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A Beginner’s Guide To Wild Camping

A Beginner’s Guide To Wild Camping

We hear a lot of talk about wild camping. It’s a buzzword that people who love the outdoors throw around casually. However, don’t worry if you don’t know your bivvy-bag from your backpacking-tent, or if you’ve never slept more than 6 feet from a mains plug. We’re here to answer all your wild camping questions.

What is wild camping?

Wild camping means getting beyond the campsite and pitching up on your own in the wilderness. It can be as adventurous as you want to make it, but it will mean ditching the showers and the electrical hook-up.

Why would I go wild camping?

The question should be why would you not? Wild camping gives you both peace and the thrill of isolation. Away from artificial campsite light you’ll see a million stars and waken in the silence of an undisturbed morning. Wild camping will teach you self-reliance; it’ll give you some real headspace for yourself, and it makes for a great story.

Where can I wild camp?

This is where it gets complicated. There are different rules for those in Scotland and the rest of the UK. In Scotland the right-to-roam laws give you the scope to wild camp pretty much anywhere that isn’t private land.

In England, Wales and Northern Ireland wild camping is more of a legal grey area. There is no formal ‘wild camping law’ and, as all land is owned, unsanctioned camping is trespassing. Theoretically, permission must be gained from a landlord before camping. In reality, many people choose to take the chance, accepting a middle-of-the-night eviction as one of the risk (thrills?) of wild camping.

The exception is Dartmoor, where wild camping is wholly legal in a lot of places. Even better, the Dartmoor National Park Authority have developed a map that shows you the areas open for a wild night’s stay.

If you do take the chance on wild camping elsewhere, remember that any refusal to immediately remove yourself from owned land constitutes a criminal offence. Generally, though, wild camping takes place in the middle of nowhere and there is a widely assumed tolerance as long as you act respectfully.

Is there a general Wild Camping Code?

  • The no.1 rule is Leave No Trace other than footprints and some flattened grass.
  • Arrive late and leave early in the morning – this is the no.2 rule of wild camping.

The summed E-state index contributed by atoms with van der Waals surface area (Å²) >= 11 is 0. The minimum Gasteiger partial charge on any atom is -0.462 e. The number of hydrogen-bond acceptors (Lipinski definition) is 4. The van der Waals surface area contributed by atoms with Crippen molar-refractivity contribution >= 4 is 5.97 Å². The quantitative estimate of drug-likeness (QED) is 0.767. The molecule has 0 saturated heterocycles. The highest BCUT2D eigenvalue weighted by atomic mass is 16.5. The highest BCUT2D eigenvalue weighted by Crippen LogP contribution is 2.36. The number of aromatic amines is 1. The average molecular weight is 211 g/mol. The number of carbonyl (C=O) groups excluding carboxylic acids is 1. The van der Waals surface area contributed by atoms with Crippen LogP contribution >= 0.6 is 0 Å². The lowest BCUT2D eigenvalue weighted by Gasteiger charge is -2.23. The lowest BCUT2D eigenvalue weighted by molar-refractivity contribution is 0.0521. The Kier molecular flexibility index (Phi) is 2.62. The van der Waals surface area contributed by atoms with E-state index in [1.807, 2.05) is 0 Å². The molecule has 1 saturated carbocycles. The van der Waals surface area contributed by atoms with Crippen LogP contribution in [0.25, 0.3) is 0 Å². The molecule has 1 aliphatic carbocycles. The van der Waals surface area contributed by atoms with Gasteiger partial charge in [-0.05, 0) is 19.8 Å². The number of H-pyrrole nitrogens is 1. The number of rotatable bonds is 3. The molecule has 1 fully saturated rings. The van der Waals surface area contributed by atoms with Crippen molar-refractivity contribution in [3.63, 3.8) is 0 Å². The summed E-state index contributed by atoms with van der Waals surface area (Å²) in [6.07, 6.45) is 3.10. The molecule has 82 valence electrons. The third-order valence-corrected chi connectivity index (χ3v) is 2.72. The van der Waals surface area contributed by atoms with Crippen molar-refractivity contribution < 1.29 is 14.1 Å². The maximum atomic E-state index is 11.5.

• Use a camp stove if possible. If essential, keep fires small and contained.
  • Answer any calls of nature away, well away from paths or waterways.
  • Don’t be a visual disturbance – pitch out of sight, avoid huge, bright tents and equipment.
  • Don’t disturb any wildlife or livestock – in fact, don’t camp anywhere near them.

When should I go wild camping?

With the right equipment and experience wild camping can be a year-round activity. Remember though, the very point of this is to be self-sustaining and independent, which brings risk. If you are not  a confident camper, and if you don’t have gear that’s sufficient for extreme temperatures, then confine your wild camps to the clement spring/summer nights.

Also, regardless of your proficiency, always ensure that you have a fully charged mobile phone with you. And TELL SOMEONE WHERE YOU ARE GOING!

What kind of tent will I need?

There are a lot of excellent, robust and lightweight tents out there. We would recommend that you take something you can easily carry, concentrating on weight and pack size. It is also essential that the tent can withstand bad weather.

We a wide choice of lightweight backpacking tents that will suit groups of any size. Have a look our range and find a tent fit for your wild camping set up

What equipment should I take?

Sleeping bag

Your choice depends on your camping plans. In colder months you will want a 3 or 4-season bag that will keep you fully insulated. In the summer you should opt for 1 or 2-season bag.

Alternatively, you even swap out the bag entirely for a sleeping bag liner. This will save on weight and will offer enough comfort for warmer nights.

Sleeping mat

Take a look at our range of sleeping mats with a varied selection you will find one to suit your needs. We recommend the Berghaus Peak Compact Self-Inflating Mat ticks all the boxes. Affordable, easy to carry, easy-to-inflate, and comfortable enough for a great night’s sleep.

Dry bag

When you’re out in the middle of nowhere it’s essential to keep your kit dry. Dry bags are super light and come in a range of sizes. We recommend an Osprey Ultralight sack as it ranks amongst the lightest you can buy.

Quick tip – a dry bag can also be stuffed full and used as a pillow for that extra bit of comfort.


Deliveroo isn’t an option when you’re wild camping, so a small, light camping stove becomes an absolute must. At less then a kilo, the Vango Blaze is ideal for carrying out into the wilds. Just don’t forget your gas and a pan.

Other stuff

In addition to these key items you should also make sure you have an OS map, a reliable torch, a good knife or multi-tool, a hat and gloves, some cutlery, a plate/bowl and a mug. And a first aid kit!

I’d also pack a book, but maybe that’s just me.

Where can I look for inspiration?

If you really want to get the wilderness bug the then check out some of the best social media accounts for wild camping.

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